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East Peoria Council Supports "Go-It-Alone" Approach To Phased Reopening

Tim Shelley / Peoria Public Radio
The East Peoria Civic Complex Building, which houses the city hall and Fondulac Library.

The entire East Peoria City Council said it supports Mayor John Kahl's decision to buck Gov. J.B. Pritzker's stay-at-home order and begin reopening businesses last week.The "Tri-County Phased Reopening Plan" was endorsed by 21 elected officials in Central Illinois, but only enacted by East Peoria. It allows gyms, salons, and other businesses to begin reopening despite the governor's continuing stay-at-home order, with additional restrictions lifted every 15 days through July.

Commissioner Mark Hill, who was present at Kahl's Friday press conference announcing the reopening, defended the lack of "medical metrics" in the plan that Peoria Mayor Jim Ardis and others said prevented them from signing on.

"One of the plans was never not to encourage the non-pharmaceutical measures such as social distancing and frequent handwashing. Those are in the plan," Hill said. "So based on the science measures, we were going to continue following the measurements that we've been following for seven weeks."

Hill said any one of East Peoria's phases could be deferred or stopped if metrics from the local health departments show it's needed.

"It's not a free-for-all in the city of East Peoria," said Hill.

Commissioner Dan Decker said a phased reopening approach is better than reopening everything at once or remaining limited to only essential services.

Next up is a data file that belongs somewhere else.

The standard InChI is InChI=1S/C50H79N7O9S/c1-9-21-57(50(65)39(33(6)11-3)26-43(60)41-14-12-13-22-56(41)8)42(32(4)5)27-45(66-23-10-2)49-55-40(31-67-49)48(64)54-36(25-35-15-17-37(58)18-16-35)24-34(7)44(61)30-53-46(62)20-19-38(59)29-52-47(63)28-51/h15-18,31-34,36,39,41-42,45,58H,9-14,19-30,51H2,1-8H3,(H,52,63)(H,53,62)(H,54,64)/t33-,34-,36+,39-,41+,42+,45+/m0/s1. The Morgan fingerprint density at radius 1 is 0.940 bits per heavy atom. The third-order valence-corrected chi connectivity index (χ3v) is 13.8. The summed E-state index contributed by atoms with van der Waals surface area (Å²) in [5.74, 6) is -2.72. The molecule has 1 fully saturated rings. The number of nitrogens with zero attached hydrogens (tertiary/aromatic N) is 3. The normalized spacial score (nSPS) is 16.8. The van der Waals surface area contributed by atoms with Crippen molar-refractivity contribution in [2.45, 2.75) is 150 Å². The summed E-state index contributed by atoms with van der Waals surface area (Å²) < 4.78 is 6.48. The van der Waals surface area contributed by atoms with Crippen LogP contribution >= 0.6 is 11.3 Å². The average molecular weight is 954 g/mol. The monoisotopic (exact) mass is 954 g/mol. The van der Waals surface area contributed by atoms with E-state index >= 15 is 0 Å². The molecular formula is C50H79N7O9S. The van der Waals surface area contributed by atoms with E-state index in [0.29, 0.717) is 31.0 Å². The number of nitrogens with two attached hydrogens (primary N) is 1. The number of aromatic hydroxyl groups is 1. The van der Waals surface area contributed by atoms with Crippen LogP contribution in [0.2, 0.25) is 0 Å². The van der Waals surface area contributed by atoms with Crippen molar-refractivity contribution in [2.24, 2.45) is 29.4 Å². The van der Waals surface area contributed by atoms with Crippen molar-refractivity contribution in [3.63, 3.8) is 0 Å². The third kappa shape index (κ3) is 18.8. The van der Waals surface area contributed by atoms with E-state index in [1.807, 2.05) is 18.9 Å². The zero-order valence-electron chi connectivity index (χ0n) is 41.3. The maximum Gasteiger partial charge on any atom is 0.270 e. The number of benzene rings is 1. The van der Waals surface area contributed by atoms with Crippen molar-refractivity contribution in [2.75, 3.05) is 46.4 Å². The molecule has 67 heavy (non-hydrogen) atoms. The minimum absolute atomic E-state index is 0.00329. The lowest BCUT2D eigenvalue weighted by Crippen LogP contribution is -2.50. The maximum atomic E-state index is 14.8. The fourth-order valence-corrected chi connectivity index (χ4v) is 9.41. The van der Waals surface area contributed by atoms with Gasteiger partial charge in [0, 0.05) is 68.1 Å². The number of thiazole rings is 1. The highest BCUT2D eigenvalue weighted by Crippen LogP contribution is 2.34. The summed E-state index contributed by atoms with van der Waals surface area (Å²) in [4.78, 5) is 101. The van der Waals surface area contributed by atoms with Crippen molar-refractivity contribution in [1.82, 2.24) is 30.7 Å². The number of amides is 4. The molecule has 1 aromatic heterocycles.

"The thing that bugs me the most about this, is that politics are being played. I don't care about left, right, center. It doesn't matter," he said. "We all just need to work together to find a solution, and I'm glad we're working toward one."

Commissioner Seth Mingus said it's an issue there will likely never be a consensus on, but he thinks East Peoria took the right approach.

"I think it's a balance, and I think a balance in the state of Illinois is what we need. We are not Chicago, and I think people need to realize there are two different areas in the state of Illinois," Mingus said. "And there always have been, let's face it. Let's be honest. Chicago has always been a little different than downstate, and this is no different."

Commissioner Mike Sutherland said he doesn't understand why Pritzker wasn't "throwed in prison" for the leaked 2008 phone call with disgraced former Gov. Rod Blagojevich on Barack Obama's vacated Senate seat.

"My feeling is this. I don't trust him. And his problems up in Chicago are Chicago's problems. They should look at us completely different down here," said Sutherland.

Pritzker said it's up to local officials to enforce the order, but he did say last week it's fortunate the Peoria area has expanded testing and hospital capacity, since ignoring the order would lead to "a lot of people" getting sick.

For his part, Kahl said East Peoria was alone on Friday in deciding to reopen, but isn't now.

"The support of that decision has been overwhelming from areas of Chicago to the tip of southern Illinois," the mayor said. "So I think a lot of what you're going to see over the course of the next week is a lot of people stepping out and speaking up."

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